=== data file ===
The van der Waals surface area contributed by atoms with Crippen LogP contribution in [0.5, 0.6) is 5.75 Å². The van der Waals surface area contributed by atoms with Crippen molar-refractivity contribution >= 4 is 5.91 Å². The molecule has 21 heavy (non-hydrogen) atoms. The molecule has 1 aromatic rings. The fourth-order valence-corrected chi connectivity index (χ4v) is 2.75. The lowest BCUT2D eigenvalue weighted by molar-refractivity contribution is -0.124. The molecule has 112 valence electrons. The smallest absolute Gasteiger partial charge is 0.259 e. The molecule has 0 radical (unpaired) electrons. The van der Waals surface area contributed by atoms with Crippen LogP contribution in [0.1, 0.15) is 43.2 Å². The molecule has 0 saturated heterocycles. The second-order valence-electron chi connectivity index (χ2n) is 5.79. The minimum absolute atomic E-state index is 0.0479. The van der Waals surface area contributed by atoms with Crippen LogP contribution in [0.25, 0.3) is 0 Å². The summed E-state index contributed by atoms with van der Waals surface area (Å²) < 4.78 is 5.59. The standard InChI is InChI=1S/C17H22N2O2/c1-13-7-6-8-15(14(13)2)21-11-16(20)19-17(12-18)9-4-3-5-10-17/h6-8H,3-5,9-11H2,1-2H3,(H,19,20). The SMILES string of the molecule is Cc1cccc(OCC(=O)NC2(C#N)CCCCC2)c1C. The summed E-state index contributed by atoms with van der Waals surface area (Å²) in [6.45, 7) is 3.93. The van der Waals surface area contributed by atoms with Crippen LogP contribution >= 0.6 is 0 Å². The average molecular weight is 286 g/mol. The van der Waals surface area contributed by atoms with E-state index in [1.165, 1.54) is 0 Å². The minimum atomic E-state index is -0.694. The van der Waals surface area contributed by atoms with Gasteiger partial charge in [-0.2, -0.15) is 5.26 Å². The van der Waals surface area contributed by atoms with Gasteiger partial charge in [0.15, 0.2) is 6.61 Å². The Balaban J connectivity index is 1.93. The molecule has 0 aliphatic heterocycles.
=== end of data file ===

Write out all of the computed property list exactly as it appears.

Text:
The van der Waals surface area contributed by atoms with Crippen LogP contribution in [0.5, 0.6) is 5.75 Å². The van der Waals surface area contributed by atoms with Crippen molar-refractivity contribution >= 4 is 5.91 Å². The molecule has 21 heavy (non-hydrogen) atoms. The molecule has 1 aromatic rings. The fourth-order valence-corrected chi connectivity index (χ4v) is 2.75. The lowest BCUT2D eigenvalue weighted by molar-refractivity contribution is -0.124. The molecule has 112 valence electrons. The smallest absolute Gasteiger partial charge is 0.259 e. The molecule has 0 radical (unpaired) electrons. The van der Waals surface area contributed by atoms with Crippen LogP contribution in [0.1, 0.15) is 43.2 Å². The molecule has 0 saturated heterocycles. The second-order valence-electron chi connectivity index (χ2n) is 5.79. The minimum absolute atomic E-state index is 0.0479. The van der Waals surface area contributed by atoms with Crippen LogP contribution in [0.25, 0.3) is 0 Å². The summed E-state index contributed by atoms with van der Waals surface area (Å²) < 4.78 is 5.59. The standard InChI is InChI=1S/C17H22N2O2/c1-13-7-6-8-15(14(13)2)21-11-16(20)19-17(12-18)9-4-3-5-10-17/h6-8H,3-5,9-11H2,1-2H3,(H,19,20). The SMILES string of the molecule is Cc1cccc(OCC(=O)NC2(C#N)CCCCC2)c1C. The summed E-state index contributed by atoms with van der Waals surface area (Å²) in [6.45, 7) is 3.93. The van der Waals surface area contributed by atoms with Crippen LogP contribution >= 0.6 is 0 Å². The average molecular weight is 286 g/mol. The van der Waals surface area contributed by atoms with E-state index in [1.165, 1.54) is 0 Å². The minimum atomic E-state index is -0.694. The van der Waals surface area contributed by atoms with Gasteiger partial charge in [-0.2, -0.15) is 5.26 Å². The van der Waals surface area contributed by atoms with Gasteiger partial charge in [0.15, 0.2) is 6.61 Å². The Balaban J connectivity index is 1.93. The molecule has 0 aliphatic heterocycles.